Well I’ve ended up taking the plunge on the one I linked in the OP. It’s 50% more expensive than the Outdoor Toolbox one, but I decided it was worth that for double the battery life. Should last longer sitting in the car.
I have an air compressor for tyres that connects to the car battery with crock clips. It sits in the boot in a little bag ready to go. And I have done all of my puncture repairs over the years on my medium sized 4 wheel drive.
No issues about whether the battery in some device will be depleted of charge if and when it may be required.
No issues about if the battery device is depleted it could take hours to recharge.
No issues about cigarette lighter type plugs that may well be protected by fuses that may only allow 10 amps before blowing.
Choice tested the car battery clip on powered portable compressors
One example the Repco Air Compressor Single Cyclinder RAC085 pumped up the test tyre from flat in 4 minutes. It has the following specs per Repco including an 85lpm airflow output.
Looking to the portable battery option mentioned in the OP it has a 10lpm airflow output. All things being equal, it looks like a totally flat tyre could take close to 30minutes to fully inflate.
It’s worth noting the Repco 12V compressor weighed approx 6.1kg according to the Choice review. It also has a 400W motor. The majority of the work done in compressing the air for a tyre is evident as heat.
Looking to the small size, lesser weight and low battery power of the small portable inflators they look to be far less capable than the 12V externally powered compressors Choice tested. Hence more suited to topping up when the pressure has dropped a few psi or 10’s of kPa.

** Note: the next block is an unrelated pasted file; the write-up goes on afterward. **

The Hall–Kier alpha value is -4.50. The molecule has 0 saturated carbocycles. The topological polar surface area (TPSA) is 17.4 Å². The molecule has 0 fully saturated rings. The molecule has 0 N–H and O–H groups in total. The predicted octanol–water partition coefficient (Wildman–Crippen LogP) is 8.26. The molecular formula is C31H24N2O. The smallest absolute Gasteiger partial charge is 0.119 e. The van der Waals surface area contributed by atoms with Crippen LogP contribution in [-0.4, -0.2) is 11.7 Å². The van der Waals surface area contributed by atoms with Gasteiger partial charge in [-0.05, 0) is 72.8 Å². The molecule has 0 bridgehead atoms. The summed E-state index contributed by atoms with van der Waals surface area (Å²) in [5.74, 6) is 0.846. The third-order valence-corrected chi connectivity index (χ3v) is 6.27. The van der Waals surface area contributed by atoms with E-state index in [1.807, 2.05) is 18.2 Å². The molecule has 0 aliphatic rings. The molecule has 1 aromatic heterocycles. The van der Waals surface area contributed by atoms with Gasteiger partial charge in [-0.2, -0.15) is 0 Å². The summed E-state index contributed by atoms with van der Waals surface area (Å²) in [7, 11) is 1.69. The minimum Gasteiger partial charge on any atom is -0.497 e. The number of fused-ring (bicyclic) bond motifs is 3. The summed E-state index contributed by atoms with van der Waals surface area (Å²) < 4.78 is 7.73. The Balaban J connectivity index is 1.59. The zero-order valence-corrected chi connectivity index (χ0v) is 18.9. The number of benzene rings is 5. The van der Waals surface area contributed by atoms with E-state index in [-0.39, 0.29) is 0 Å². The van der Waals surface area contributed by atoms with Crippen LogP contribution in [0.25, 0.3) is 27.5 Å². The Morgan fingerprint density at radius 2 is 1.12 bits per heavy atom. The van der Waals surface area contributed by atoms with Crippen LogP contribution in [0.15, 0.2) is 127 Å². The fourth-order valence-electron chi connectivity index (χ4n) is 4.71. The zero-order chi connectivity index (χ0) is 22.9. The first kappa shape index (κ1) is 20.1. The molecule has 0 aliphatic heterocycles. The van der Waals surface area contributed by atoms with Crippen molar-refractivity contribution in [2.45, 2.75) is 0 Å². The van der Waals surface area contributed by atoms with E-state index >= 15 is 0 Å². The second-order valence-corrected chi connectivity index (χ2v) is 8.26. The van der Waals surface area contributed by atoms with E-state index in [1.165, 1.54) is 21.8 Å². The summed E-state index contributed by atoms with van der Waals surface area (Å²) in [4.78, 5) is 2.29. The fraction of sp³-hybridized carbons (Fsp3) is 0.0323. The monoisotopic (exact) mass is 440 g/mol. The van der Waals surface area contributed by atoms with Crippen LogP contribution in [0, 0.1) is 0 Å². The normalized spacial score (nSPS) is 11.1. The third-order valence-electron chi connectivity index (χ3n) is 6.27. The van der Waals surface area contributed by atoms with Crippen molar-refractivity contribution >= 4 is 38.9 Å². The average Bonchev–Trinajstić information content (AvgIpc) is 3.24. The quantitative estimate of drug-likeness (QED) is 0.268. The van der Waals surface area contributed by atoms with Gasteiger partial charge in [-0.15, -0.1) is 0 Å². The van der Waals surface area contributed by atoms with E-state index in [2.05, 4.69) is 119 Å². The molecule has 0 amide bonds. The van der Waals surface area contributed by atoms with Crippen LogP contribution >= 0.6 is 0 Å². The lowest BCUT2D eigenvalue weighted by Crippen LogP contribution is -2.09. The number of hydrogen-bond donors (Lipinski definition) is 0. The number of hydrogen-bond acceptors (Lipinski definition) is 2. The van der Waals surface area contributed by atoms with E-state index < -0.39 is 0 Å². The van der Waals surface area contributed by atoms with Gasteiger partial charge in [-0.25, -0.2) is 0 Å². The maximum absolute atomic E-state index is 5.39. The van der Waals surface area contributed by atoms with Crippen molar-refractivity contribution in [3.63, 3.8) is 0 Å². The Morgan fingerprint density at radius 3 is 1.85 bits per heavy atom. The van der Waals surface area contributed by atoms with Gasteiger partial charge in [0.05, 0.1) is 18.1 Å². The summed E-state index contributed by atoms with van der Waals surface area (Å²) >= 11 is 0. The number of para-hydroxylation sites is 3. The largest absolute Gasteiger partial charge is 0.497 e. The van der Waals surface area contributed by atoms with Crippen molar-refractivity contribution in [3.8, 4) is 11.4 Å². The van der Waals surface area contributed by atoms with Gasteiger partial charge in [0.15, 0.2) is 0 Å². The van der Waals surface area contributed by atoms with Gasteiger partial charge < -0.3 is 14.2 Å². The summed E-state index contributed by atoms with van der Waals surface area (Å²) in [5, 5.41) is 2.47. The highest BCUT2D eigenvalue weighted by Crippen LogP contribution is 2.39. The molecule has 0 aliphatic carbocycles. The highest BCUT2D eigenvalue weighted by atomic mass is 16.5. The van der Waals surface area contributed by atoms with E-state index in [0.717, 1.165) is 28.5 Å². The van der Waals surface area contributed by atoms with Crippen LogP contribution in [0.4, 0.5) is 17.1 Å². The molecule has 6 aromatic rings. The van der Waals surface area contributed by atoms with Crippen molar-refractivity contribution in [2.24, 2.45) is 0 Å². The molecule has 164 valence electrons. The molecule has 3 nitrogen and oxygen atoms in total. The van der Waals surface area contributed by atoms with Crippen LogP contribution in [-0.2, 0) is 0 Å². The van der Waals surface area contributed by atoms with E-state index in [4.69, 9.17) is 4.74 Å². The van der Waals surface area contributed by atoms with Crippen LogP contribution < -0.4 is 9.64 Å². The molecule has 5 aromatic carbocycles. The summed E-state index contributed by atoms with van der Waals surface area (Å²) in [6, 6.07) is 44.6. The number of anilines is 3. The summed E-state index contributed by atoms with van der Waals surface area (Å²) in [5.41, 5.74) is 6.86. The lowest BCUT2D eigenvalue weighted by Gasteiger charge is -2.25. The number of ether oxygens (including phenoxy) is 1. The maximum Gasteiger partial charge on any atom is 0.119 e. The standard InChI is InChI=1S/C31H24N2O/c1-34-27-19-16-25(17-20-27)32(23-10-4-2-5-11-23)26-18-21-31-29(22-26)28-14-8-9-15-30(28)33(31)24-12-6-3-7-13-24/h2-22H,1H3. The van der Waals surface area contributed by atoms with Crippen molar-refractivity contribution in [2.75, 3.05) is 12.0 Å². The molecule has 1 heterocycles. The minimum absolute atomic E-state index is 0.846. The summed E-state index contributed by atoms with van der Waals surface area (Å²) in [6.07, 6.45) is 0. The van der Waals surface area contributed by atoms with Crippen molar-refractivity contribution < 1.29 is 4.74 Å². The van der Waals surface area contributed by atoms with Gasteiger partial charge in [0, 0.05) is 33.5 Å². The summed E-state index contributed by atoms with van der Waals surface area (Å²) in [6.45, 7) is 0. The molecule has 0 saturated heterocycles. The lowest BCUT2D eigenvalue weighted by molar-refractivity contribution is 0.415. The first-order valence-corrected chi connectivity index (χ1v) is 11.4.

It will be great to get some feedback from @eN0ch on the purchase and how it goes to check and top up the tyres at home.
If/when you use it please add your personal review here
Probably longer. Depending on tyre size and pressure possibly much longer. But the problem being addressed is the ability to do it at all, or to have to wait for a service truck. I punt even a 1 hour inflation would beat the truck ~100% of the time.
The rub is in why the tyre went flat and whether someone with dexterity issues could fix it in any case, and that could imply a can (or two) of tyre repair sealant would be cheaper as well as more practical to get one rolling again.
The real problem seems a routine top up, so it would serve the intended purpose.
No way known if the tyre was on the car and the car on the ground. Maybe with an 85lpm unit, like mine, you could get from 0 to 10 psi in 4 minutes. The higher the pressure, the lower the air flow gets as the compressor has to compress more. And it gets hot. That’s what happens when air is compressed.
I just consider these battery powered air pumps suitable for bikes or footballs, not car tyres. But hey, may be OK if the idea was to adjust from say 25 psi to the desired 30 psi on a monthly tyre check. But from dead flat with a puncture or valve release, forget it.
Appreciate the further contributions. Thanks guys.
The battery clip-ons I’m sure are good. But not really an option with my dexterity challenges. Probably even more of a challenge than the pump at the servo
Yes I’ll report back on what I find with the purchase. At least on using at home, anyway. Won’t promise a report on puncture repair at roadside
I am not sure of the wisdom of storing a tyre inflator in the car. I was given an Air Hawk Pro 6 months or so ago. The instructions say to never expose the air compressor or battery pack to rain, frost or temperatures above 50 degrees. The advice is also to avoid storing the battery pack in the car. Does this apply to other similar tyre inflators?
The Air Hawk Pro also has a 12V DC car adaptor. I presume the adaptor could be useful as a temporary aid for a slow leak in cars without a spare. However, the instructions also advise that the air compressor should not operate for more than 15 minutes at a time - allow to cool for 15 minutes before using it again.
While I share that concern many new cars come with an emergency inflation can not a spare. I suspect they are as or more dangerous under high heat than an inflator’s battery pack, and the cans generally have what seems a standard not to exceed temperature limit of 50C.